If your soil needs help holding in moisture you can add leftover hay to it. If your garden is not too big you can build individual irrigation systems for each plant with old plastic bottles by drilling them with holes and filling with water, allowing the plant to soak up water as needed. Although this is a great way to re-purpose plastic bottles this was not on my agenda for this project.

Surprisingly many vegetables can be regenerated from kitchen scraps such as onions, celery, potatoes, pineapple, cabbage, romaine lettuce, etc. I attempted a white onion, although I haven’t seen any results yet I remain hopeful that I will. To regenerate an onion keep the root end intact and plant root down. Simple enough right?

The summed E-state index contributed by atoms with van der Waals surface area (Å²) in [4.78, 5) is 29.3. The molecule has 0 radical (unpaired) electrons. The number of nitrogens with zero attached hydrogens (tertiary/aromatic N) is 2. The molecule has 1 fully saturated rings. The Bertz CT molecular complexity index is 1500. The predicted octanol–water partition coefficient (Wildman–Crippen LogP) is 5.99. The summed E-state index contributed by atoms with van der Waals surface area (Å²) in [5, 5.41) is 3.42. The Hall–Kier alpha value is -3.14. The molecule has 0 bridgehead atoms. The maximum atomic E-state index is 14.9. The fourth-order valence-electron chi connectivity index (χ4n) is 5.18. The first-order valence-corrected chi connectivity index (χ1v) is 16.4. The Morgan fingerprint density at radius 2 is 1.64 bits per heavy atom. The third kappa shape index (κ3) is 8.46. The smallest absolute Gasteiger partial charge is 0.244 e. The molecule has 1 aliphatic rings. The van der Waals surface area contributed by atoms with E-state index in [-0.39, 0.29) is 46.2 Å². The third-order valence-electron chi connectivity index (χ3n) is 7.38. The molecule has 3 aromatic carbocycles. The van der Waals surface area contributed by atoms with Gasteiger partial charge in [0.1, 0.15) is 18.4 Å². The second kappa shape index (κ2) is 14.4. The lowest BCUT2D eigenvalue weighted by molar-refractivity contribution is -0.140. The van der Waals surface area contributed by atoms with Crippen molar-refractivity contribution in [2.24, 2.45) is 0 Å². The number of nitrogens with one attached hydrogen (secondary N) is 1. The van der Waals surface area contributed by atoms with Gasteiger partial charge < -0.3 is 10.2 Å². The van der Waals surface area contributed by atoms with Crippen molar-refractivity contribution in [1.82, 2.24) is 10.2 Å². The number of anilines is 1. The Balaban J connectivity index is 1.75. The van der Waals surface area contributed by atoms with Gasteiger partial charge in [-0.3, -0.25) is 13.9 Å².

Update: Two weeks after putting these white onions in the ground I have a few sprouts growing. I’ve researched and learned that after harvesting it is important to allow the onion to sit out intact with it’s sprout for two to three weeks allowing them to completely dry and outer layer crisp. Harvest when the green is about 6 inches off the ground for best flavor. If the onion sprout produces a flower harvest and use right away, they are not good for storing.


     I’m so thrilled with the way these onions grown from kitchen scraps turned out I planted a few other different kinds like red, yellow and sweet onions for a variety of dishes. Red onions are great raw in salads or guacamole, yellow onions are good for cooking with meats, sweet onions are best for frying and white onions are crunchy and great in salads or stir-fries.